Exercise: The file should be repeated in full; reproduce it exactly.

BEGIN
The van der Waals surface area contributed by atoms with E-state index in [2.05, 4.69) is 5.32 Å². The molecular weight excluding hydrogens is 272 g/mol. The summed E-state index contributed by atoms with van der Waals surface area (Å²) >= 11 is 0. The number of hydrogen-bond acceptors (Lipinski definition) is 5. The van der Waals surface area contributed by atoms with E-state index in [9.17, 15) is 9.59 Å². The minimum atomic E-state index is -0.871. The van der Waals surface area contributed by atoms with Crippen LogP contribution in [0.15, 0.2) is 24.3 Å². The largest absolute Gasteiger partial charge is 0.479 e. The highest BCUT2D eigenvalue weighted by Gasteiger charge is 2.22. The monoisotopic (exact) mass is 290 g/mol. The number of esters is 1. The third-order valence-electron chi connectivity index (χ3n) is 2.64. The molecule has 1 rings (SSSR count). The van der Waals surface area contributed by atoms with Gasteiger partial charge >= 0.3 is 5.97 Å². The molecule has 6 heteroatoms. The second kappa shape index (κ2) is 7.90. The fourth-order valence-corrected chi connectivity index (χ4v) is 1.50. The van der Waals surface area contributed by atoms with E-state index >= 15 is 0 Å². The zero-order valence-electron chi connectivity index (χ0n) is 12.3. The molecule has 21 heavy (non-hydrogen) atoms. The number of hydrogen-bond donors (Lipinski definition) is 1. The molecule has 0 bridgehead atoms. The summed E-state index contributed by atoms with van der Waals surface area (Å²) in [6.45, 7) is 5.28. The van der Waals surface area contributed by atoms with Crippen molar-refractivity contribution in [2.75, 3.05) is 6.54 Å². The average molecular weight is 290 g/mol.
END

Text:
The van der Waals surface area contributed by atoms with E-state index in [2.05, 4.69) is 5.32 Å². The molecular weight excluding hydrogens is 272 g/mol. The summed E-state index contributed by atoms with van der Waals surface area (Å²) >= 11 is 0. The number of hydrogen-bond acceptors (Lipinski definition) is 5. The van der Waals surface area contributed by atoms with E-state index in [9.17, 15) is 9.59 Å². The minimum atomic E-state index is -0.871. The van der Waals surface area contributed by atoms with Crippen LogP contribution in [0.15, 0.2) is 24.3 Å². The largest absolute Gasteiger partial charge is 0.479 e. The highest BCUT2D eigenvalue weighted by Gasteiger charge is 2.22. The monoisotopic (exact) mass is 290 g/mol. The number of esters is 1. The third-order valence-electron chi connectivity index (χ3n) is 2.64. The molecule has 1 rings (SSSR count). The van der Waals surface area contributed by atoms with Gasteiger partial charge >= 0.3 is 5.97 Å². The molecule has 6 heteroatoms. The second kappa shape index (κ2) is 7.90. The fourth-order valence-corrected chi connectivity index (χ4v) is 1.50. The van der Waals surface area contributed by atoms with E-state index >= 15 is 0 Å². The zero-order valence-electron chi connectivity index (χ0n) is 12.3. The molecule has 21 heavy (non-hydrogen) atoms. The number of hydrogen-bond donors (Lipinski definition) is 1. The molecule has 0 bridgehead atoms. The summed E-state index contributed by atoms with van der Waals surface area (Å²) in [6.45, 7) is 5.28. The van der Waals surface area contributed by atoms with Crippen molar-refractivity contribution in [2.75, 3.05) is 6.54 Å². The average molecular weight is 290 g/mol.